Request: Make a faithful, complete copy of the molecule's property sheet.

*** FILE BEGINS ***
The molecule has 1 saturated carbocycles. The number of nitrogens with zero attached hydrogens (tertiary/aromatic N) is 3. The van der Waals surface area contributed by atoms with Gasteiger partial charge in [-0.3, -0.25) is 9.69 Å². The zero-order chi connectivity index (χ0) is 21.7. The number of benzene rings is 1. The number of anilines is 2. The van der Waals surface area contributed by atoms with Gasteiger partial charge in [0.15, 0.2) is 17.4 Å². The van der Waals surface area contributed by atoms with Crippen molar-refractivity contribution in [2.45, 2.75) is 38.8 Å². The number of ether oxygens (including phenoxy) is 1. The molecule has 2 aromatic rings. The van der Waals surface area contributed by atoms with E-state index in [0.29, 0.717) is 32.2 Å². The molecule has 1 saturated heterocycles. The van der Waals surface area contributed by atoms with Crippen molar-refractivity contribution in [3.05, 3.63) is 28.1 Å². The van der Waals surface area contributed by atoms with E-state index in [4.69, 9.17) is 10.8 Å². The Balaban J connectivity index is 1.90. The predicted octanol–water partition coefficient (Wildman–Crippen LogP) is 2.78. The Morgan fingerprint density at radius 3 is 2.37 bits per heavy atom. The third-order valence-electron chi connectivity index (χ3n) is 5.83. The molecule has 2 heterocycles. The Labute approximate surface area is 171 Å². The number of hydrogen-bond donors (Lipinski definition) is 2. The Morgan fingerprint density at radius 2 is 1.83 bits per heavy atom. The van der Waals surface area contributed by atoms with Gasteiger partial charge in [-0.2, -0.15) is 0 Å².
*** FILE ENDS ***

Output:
The molecule has 1 saturated carbocycles. The number of nitrogens with zero attached hydrogens (tertiary/aromatic N) is 3. The van der Waals surface area contributed by atoms with Gasteiger partial charge in [-0.3, -0.25) is 9.69 Å². The zero-order chi connectivity index (χ0) is 21.7. The number of benzene rings is 1. The number of anilines is 2. The van der Waals surface area contributed by atoms with Gasteiger partial charge in [0.15, 0.2) is 17.4 Å². The van der Waals surface area contributed by atoms with Crippen molar-refractivity contribution in [2.45, 2.75) is 38.8 Å². The number of ether oxygens (including phenoxy) is 1. The molecule has 2 aromatic rings. The van der Waals surface area contributed by atoms with E-state index in [0.29, 0.717) is 32.2 Å². The molecule has 1 saturated heterocycles. The van der Waals surface area contributed by atoms with Crippen molar-refractivity contribution in [3.05, 3.63) is 28.1 Å². The van der Waals surface area contributed by atoms with E-state index in [4.69, 9.17) is 10.8 Å². The Balaban J connectivity index is 1.90. The predicted octanol–water partition coefficient (Wildman–Crippen LogP) is 2.78. The Morgan fingerprint density at radius 3 is 2.37 bits per heavy atom. The third-order valence-electron chi connectivity index (χ3n) is 5.83. The molecule has 2 heterocycles. The Labute approximate surface area is 171 Å². The number of hydrogen-bond donors (Lipinski definition) is 2. The Morgan fingerprint density at radius 2 is 1.83 bits per heavy atom. The van der Waals surface area contributed by atoms with Gasteiger partial charge in [-0.2, -0.15) is 0 Å².